Weeds- Season Six:
The Botwin family is now on the run after youngest son Shane’s act of “self-defense.” The comedy starts to lose steam about mid-season but the action picks up the last few episodes, ending with another intriguing, cliff hanging, season ending episode. It looks like the show is headed for season seven.
This 2009, six part miniseries seeks to reenact the late 1960’s creation of Patrick McGoohan- and fails miserably. “The Village” is now an oasis surrounded by unending desert instead of a European seaside resort. Ian McKellen’s work as Number 2 (who now has a son) is the only bright spot. Jim Caviezel plays a much better Jesus than a Number 6. The episodes are tiresome and somewhat confusing, lacking the inspiration of the original. The ending is also very disappointing.
The Next Three Days:
This gripping drama has Russell Crowe playing a meek college professor who, in an act of desperation, devises a plot to break his wrongly convicted wife out of prison. Very entertaining, well acted and even educational, particularly for subversives.
This 1996 feature tells the story of the Irish revolutionary who led the fight for Irish independence in the 1920’s. Collins is credited with using guerilla warfare to successfully defeat the British empire. Liam Neeson does some of his finest work in a part that I cannot imagine anyone else playing. Make sure to catch the disc’s accompanying documentary.
Who is Harry Nilsson- and Why is Everyone Talking About Him?:
This documentary is chock full of information and memories of the late singer/songwriter. I had never known much about Nilsson. I had heard his songs on the radio and knew he was the Beatles’ favorite performer. This film details his quick rise in the music business and reminds us of the incredible singing voice he possessed.
Noam Chomsky- Rebel Without a Pause:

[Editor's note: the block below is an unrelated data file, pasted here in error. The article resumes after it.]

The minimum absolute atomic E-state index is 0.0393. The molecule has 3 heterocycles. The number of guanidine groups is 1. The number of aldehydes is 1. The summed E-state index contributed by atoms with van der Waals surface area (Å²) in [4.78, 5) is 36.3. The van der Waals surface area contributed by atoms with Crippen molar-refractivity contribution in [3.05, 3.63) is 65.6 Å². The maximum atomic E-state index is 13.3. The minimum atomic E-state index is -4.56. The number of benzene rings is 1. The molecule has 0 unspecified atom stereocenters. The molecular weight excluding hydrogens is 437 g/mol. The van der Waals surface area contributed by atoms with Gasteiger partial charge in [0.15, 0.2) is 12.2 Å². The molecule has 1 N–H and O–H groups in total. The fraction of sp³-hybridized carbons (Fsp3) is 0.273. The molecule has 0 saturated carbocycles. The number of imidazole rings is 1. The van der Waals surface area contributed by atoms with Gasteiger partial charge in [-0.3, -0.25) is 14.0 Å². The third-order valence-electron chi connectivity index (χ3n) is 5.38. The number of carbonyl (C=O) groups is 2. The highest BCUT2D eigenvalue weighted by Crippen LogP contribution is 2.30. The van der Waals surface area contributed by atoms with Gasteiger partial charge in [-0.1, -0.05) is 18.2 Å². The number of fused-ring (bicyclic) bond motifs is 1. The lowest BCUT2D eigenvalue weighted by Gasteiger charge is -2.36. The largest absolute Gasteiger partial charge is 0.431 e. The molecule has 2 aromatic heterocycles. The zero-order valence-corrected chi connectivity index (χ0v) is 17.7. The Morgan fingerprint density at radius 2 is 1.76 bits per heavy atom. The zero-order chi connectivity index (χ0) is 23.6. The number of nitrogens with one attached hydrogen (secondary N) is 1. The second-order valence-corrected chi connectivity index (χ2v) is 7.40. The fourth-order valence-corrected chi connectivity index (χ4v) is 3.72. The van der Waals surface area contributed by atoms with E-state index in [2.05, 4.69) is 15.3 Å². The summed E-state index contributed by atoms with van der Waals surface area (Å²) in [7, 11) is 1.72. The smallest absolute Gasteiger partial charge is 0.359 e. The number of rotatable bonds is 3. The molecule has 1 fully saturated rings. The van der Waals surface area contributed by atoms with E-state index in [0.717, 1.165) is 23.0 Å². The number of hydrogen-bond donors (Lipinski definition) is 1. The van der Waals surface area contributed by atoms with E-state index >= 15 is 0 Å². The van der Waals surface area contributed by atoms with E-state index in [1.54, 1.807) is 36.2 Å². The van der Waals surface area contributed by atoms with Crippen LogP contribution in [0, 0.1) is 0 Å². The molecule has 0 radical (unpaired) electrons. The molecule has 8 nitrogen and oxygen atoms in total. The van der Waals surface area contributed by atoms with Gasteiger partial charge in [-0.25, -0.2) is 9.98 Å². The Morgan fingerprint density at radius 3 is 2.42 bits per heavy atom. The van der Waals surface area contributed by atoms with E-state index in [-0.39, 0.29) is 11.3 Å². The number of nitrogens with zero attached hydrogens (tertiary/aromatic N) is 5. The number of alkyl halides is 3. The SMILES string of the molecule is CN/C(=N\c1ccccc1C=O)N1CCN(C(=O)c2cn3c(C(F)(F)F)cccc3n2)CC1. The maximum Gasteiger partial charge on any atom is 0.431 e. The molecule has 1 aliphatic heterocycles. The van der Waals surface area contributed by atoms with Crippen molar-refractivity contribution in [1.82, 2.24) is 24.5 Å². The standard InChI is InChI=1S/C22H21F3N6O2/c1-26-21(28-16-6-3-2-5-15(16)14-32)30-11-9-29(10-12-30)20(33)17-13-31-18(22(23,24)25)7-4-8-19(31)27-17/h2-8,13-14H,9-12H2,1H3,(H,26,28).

Clips from lectures and question and answer sessions make up this documentary about the prolific writer. The material here was filmed during the buildup to the 2003 US invasion of Iraq. No new material if you’re even slightly familiar with his ideas. Though Chomsky’s analysis of US foreign adventures are spot on, he seems to think this same state monster can be directed towards and responsive to “social justice” activism.
Based on a true story, Hillary Swank plays a young woman who becomes a lawyer to help free her wrongly convicted brother from a life sentence for murder. Her pursuit is relentless despite overwhelming odds. Very inspiring and well acted by Swank and co-star Sam Rockwell.
This black comedy follows four aspiring suicide bombers who bumble and stumble on their path of Muslim jihad. Hysterically funny at times.
The one subject that can tweak me emotionally is sick kids. This film, based on a true story, hits at that soft spot. A desperate father (Brendan Fraser) has two children suffering a rare genetic disease and partners with a cranky but brilliant medical researcher (Harrison Ford) to develop a healing drug.
The Last Days:
This documentary was produced through Steven Spielberg’s Shoah Foundation project. It interviews five Hungarian Holocaust survivors and follows them as they return to their respective death camps. The accompanying archival footage helps relate to the viewer the unspeakable horror of that event.
Frontline- The Wounded Platoon:
An in depth report about an Army platoon from Colorado that has suffered an inordinate amount of attempted suicides, PTSD sufferers, and criminal violence among its members. A documentary not to be missed if you really think that combat stress and violence doesn’t screw people up- especially those who are already a little unbalanced.